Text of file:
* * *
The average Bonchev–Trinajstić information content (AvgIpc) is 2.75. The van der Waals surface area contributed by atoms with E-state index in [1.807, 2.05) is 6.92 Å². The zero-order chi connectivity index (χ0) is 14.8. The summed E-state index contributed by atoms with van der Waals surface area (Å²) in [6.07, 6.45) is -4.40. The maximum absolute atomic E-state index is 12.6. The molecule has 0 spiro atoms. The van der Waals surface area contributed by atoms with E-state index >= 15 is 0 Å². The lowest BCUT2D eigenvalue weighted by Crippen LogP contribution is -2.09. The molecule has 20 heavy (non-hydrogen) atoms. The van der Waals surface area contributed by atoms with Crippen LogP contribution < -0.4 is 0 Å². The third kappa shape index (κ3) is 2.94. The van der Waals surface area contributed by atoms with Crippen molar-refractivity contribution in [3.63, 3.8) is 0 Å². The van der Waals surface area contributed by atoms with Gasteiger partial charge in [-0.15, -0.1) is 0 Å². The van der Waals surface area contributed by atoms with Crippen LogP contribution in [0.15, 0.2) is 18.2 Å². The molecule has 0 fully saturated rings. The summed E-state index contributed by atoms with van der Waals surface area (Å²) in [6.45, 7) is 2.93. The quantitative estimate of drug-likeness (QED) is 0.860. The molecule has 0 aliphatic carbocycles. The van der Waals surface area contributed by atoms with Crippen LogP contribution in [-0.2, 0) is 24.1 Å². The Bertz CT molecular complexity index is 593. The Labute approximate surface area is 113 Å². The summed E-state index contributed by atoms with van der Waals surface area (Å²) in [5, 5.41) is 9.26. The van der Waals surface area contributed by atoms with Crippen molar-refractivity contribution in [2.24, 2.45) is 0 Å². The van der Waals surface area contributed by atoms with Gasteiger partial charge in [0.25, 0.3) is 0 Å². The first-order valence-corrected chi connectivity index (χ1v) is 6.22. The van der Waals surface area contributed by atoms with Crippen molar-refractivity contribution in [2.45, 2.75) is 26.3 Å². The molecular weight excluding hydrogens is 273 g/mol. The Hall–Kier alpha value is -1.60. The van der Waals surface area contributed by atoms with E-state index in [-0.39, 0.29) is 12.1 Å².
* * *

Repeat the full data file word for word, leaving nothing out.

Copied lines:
The average Bonchev–Trinajstić information content (AvgIpc) is 2.75. The van der Waals surface area contributed by atoms with E-state index in [1.807, 2.05) is 6.92 Å². The zero-order chi connectivity index (χ0) is 14.8. The summed E-state index contributed by atoms with van der Waals surface area (Å²) in [6.07, 6.45) is -4.40. The maximum absolute atomic E-state index is 12.6. The molecule has 0 spiro atoms. The van der Waals surface area contributed by atoms with E-state index >= 15 is 0 Å². The lowest BCUT2D eigenvalue weighted by Crippen LogP contribution is -2.09. The molecule has 20 heavy (non-hydrogen) atoms. The van der Waals surface area contributed by atoms with Crippen LogP contribution < -0.4 is 0 Å². The third kappa shape index (κ3) is 2.94. The van der Waals surface area contributed by atoms with Crippen molar-refractivity contribution in [3.63, 3.8) is 0 Å². The van der Waals surface area contributed by atoms with Gasteiger partial charge in [-0.15, -0.1) is 0 Å². The van der Waals surface area contributed by atoms with Crippen LogP contribution in [0.15, 0.2) is 18.2 Å². The molecule has 0 fully saturated rings. The summed E-state index contributed by atoms with van der Waals surface area (Å²) in [6.45, 7) is 2.93. The quantitative estimate of drug-likeness (QED) is 0.860. The molecule has 0 aliphatic carbocycles. The van der Waals surface area contributed by atoms with Crippen LogP contribution in [-0.2, 0) is 24.1 Å². The Bertz CT molecular complexity index is 593. The Labute approximate surface area is 113 Å². The summed E-state index contributed by atoms with van der Waals surface area (Å²) in [5, 5.41) is 9.26. The van der Waals surface area contributed by atoms with Crippen molar-refractivity contribution in [2.24, 2.45) is 0 Å². The van der Waals surface area contributed by atoms with Gasteiger partial charge in [0.25, 0.3) is 0 Å². The first-order valence-corrected chi connectivity index (χ1v) is 6.22. The van der Waals surface area contributed by atoms with Crippen molar-refractivity contribution in [2.45, 2.75) is 26.3 Å². The molecular weight excluding hydrogens is 273 g/mol. The Hall–Kier alpha value is -1.60. The van der Waals surface area contributed by atoms with E-state index in [-0.39, 0.29) is 12.1 Å².